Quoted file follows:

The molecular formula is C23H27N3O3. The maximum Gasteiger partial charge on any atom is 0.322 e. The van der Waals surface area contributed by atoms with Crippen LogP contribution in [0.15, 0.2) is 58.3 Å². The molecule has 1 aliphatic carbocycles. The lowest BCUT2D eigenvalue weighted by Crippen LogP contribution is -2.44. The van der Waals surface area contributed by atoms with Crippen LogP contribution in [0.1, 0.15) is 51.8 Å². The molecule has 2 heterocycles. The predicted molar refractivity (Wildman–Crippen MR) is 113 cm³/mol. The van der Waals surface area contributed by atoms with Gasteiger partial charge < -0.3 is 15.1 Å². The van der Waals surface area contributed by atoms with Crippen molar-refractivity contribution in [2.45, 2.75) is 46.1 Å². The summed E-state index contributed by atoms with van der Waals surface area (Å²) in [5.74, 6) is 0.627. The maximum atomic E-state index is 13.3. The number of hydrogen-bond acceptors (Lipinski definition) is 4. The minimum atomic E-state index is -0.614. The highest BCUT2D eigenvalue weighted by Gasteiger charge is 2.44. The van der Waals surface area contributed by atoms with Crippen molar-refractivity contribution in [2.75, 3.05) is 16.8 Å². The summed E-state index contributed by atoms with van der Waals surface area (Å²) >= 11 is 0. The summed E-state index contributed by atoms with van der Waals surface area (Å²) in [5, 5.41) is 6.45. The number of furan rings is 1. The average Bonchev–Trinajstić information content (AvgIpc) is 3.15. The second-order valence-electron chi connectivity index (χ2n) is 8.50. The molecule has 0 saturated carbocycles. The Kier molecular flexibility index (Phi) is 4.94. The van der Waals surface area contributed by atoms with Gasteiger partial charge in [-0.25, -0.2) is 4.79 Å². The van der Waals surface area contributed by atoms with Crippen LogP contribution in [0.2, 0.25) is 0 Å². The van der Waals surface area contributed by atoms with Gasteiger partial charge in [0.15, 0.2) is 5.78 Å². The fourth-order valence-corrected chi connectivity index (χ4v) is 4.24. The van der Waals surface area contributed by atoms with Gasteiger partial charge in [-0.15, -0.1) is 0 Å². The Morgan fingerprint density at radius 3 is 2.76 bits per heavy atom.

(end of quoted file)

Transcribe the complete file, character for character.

The molecular formula is C23H27N3O3. The maximum Gasteiger partial charge on any atom is 0.322 e. The van der Waals surface area contributed by atoms with Crippen LogP contribution in [0.15, 0.2) is 58.3 Å². The molecule has 1 aliphatic carbocycles. The lowest BCUT2D eigenvalue weighted by Crippen LogP contribution is -2.44. The van der Waals surface area contributed by atoms with Crippen LogP contribution in [0.1, 0.15) is 51.8 Å². The molecule has 2 heterocycles. The predicted molar refractivity (Wildman–Crippen MR) is 113 cm³/mol. The van der Waals surface area contributed by atoms with Gasteiger partial charge < -0.3 is 15.1 Å². The van der Waals surface area contributed by atoms with Crippen molar-refractivity contribution in [2.45, 2.75) is 46.1 Å². The summed E-state index contributed by atoms with van der Waals surface area (Å²) in [5.74, 6) is 0.627. The maximum atomic E-state index is 13.3. The number of hydrogen-bond acceptors (Lipinski definition) is 4. The minimum atomic E-state index is -0.614. The highest BCUT2D eigenvalue weighted by Gasteiger charge is 2.44. The van der Waals surface area contributed by atoms with Crippen molar-refractivity contribution in [2.75, 3.05) is 16.8 Å². The summed E-state index contributed by atoms with van der Waals surface area (Å²) >= 11 is 0. The summed E-state index contributed by atoms with van der Waals surface area (Å²) in [5, 5.41) is 6.45. The number of furan rings is 1. The average Bonchev–Trinajstić information content (AvgIpc) is 3.15. The second-order valence-electron chi connectivity index (χ2n) is 8.50. The molecule has 0 saturated carbocycles. The Kier molecular flexibility index (Phi) is 4.94. The van der Waals surface area contributed by atoms with Gasteiger partial charge in [-0.25, -0.2) is 4.79 Å². The van der Waals surface area contributed by atoms with Crippen LogP contribution in [0.2, 0.25) is 0 Å². The van der Waals surface area contributed by atoms with Gasteiger partial charge in [0.15, 0.2) is 5.78 Å². The fourth-order valence-corrected chi connectivity index (χ4v) is 4.24. The van der Waals surface area contributed by atoms with Gasteiger partial charge in [-0.15, -0.1) is 0 Å². The Morgan fingerprint density at radius 3 is 2.76 bits per heavy atom.